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Making the World a Better Place for Juneteenth and Father's Day

Lift ev’ry voice and sing,
‘Til earth and heaven ring,
Ring with the harmonies of Liberty;
Let our rejoicing rise
High as the list’ning skies,
Let it resound loud as the rolling sea.
Sing a song full of the faith that the dark past has taught us,
Sing a song full of the hope that the present has brought us;
Facing the rising sun of our new day begun,
Let us march on ’til victory is won.
From “Lift Every Voice and Sing” by James Weldon Johnson*
*Also known as the “Black National Anthem”

Juneteenth began with a proclamation announcing freedom from slavery in my home state of Texas, and now it is an official US holiday.

It will be interesting to see what Wikipedia editors will say about this in their Juneteenth writeup.

Speaking of Wikipedia, recently I participated in the Black Lunch Table’s (BLT) Wikipedia Edit-a-Thon presented by the Museum of Modern Art in New York. BLT was founded in 2005 to “To mobilize a democratized (re)writing of history.” Specifically, this session was focused on Wikipedia, as according to the BLT, 84% of Wikipedia editors are male and 77% of Wikipedia editors are white. While I am a white male, I wanted to listen in and lend my support to BLT’s effort to ensure that history is accurate and supports critical dialogue that is important to our society as a whole. You can find out more about Black Lunch Table at .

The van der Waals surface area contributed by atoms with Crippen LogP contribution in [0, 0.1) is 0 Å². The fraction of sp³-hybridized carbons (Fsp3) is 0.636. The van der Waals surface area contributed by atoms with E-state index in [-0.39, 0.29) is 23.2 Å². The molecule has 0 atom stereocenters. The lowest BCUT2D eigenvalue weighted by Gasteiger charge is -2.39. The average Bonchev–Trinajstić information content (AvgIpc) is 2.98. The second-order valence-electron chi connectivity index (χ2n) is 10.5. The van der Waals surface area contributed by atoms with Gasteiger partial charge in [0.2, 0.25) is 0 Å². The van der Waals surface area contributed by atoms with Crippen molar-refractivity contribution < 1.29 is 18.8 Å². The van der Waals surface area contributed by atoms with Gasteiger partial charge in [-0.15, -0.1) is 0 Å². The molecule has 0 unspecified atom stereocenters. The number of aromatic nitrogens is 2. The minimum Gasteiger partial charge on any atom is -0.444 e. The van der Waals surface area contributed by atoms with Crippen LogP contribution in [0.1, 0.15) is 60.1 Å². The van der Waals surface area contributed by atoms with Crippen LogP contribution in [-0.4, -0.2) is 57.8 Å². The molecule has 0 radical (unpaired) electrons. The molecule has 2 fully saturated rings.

During this four-hour Saturday morning session, BLT experts helped a group of about 50 people across the world learn how to first register to become a Wikipedia editor and then how to get started as an editor, all with the mission of assessing and promoting accurate information about important global events. It felt invigorating to be part of a passionate group who is trying to make the world a better place. Due to my attendance at this session, I feel I am more empowered to always inquire: "Where am I getting my information from and how can I help?"

Thank you Black Lunch Table.

Speaking of a group who is already making the world a better place, I want to pay tribute to my father and all the Healthcare Heroes who kept us safe during the pandemic as they risked their lives to help others.

My father is a doctor; when I was 13 years old, I worked in the billing department in his office for my summer internship. While there, I pushed papers around and found out just how little Medicare paid for healthcare procedures. Perhaps all of the work with numbers and invoices led to my career in finance; although at that time, I wanted to be the next Axl Rose.

On my last day of the summer job, he took me on rounds at the hospital with him. We visited his patients in their hospital rooms, and they always looked pleased to see their doctor, as if him being there made everything ok. When I was gravely ill last summer, I was a patient in the very same hospital for a week, and now I can empathize with this reaction.